The government contends that this was too high a burden, and under the proper interpretation of Flores-Figueroa, there was sufficient evidence to support the aggravated identity theft claim.

To establish a violation of § 1028A(a)(1), “the government must prove that the defendant: (1) knowingly transferred, possessed, or used; (2) the means of identification of another person; (3) without lawful authority; (4) during and in relation to** [a predicate act, including mail fraud***].” United States v. Hurtado, 508 F.3d 603, 606-07 (11th Cir.2007) (footnote omitted), abrogated on other grounds by Flores-Figueroa, 556 U.S. , 129 S.Ct. 1886. In Flores-Figueroa, the Supreme Court held that Section “1028A(a)(1) requires the Government to show that the defendant knew that the means of identification at issue belonged to another person.” Flores-Figueroa, 556 U.S. , 129 S.Ct. at 1894. The government’s appeal focuses on the question of whether there was sufficient evidence presented that a reasonable jury could find that Defendant knew Cowley was a real person.**** Our decision in United States v. Holmes, 595 F.3d 1255 (11th Cir. 2010), controls the present case. That case “establishes that the government can rely on circumstantial evidence about an offender’s misuse of a victim’s identity to prove the offender knew the identity belonged to a real person.” United States v. GomezCastro, 605 F.3d 1245, 1249 (11th Cir. 2010) (citing Holmes, 595 F.3d 1255). In Holmes, We held that a reasonable jury could have found that the government had proved that Holmes knew that a social security card and birth certificate belonged to a real person when she used them to apply for a driver's license. We reasoned that, because Holmes had obtained a line of credit and had successfully used the social security card and birth certificate to obtain a passport and two driver's licenses or identification cards before she used the victim's identity in the charged offense, a reasonable trier of fact could have found Holmes knew the identity belonged to a real person.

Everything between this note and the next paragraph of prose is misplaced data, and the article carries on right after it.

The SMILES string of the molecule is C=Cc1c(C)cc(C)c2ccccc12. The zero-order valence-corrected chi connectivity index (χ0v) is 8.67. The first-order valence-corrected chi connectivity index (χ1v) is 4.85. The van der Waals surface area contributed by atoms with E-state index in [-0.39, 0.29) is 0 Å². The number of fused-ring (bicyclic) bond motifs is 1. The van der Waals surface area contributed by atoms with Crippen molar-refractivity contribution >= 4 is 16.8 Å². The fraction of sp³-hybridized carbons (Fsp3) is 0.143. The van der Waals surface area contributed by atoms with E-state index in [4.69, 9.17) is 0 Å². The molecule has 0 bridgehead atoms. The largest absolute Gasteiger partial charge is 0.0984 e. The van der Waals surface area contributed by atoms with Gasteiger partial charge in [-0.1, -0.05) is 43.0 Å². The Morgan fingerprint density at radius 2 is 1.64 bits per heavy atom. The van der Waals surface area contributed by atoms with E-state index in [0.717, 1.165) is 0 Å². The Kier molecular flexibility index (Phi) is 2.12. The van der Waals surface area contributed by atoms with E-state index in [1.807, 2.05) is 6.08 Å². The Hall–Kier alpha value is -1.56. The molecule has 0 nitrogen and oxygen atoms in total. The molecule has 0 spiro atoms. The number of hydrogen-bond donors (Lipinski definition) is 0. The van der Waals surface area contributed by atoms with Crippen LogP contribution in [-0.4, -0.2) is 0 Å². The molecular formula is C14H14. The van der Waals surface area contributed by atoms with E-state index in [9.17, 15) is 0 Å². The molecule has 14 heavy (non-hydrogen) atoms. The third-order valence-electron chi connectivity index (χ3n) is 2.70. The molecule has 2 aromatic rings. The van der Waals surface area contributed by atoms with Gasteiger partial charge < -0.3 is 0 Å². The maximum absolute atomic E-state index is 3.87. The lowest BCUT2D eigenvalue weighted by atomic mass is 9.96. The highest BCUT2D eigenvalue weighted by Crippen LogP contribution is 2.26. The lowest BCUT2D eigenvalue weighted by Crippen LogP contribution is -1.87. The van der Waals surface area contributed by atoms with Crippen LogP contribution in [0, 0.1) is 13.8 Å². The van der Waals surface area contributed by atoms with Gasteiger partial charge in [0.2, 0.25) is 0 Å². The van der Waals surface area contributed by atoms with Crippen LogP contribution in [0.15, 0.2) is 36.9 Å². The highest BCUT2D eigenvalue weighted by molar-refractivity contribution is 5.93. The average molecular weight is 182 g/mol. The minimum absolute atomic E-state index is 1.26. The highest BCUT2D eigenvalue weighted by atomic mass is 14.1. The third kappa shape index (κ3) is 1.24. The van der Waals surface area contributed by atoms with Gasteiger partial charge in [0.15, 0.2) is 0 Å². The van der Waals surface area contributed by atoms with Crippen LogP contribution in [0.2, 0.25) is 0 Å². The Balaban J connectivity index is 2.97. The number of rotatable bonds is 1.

Id. Affirming the conviction, the court held that even if no evidence about the verification process had been presented, a reasonable jury could have found that the defendant “knew at least that the [state] and federal governments obtained proof of an applicant’s identity to verify that identity.” Id.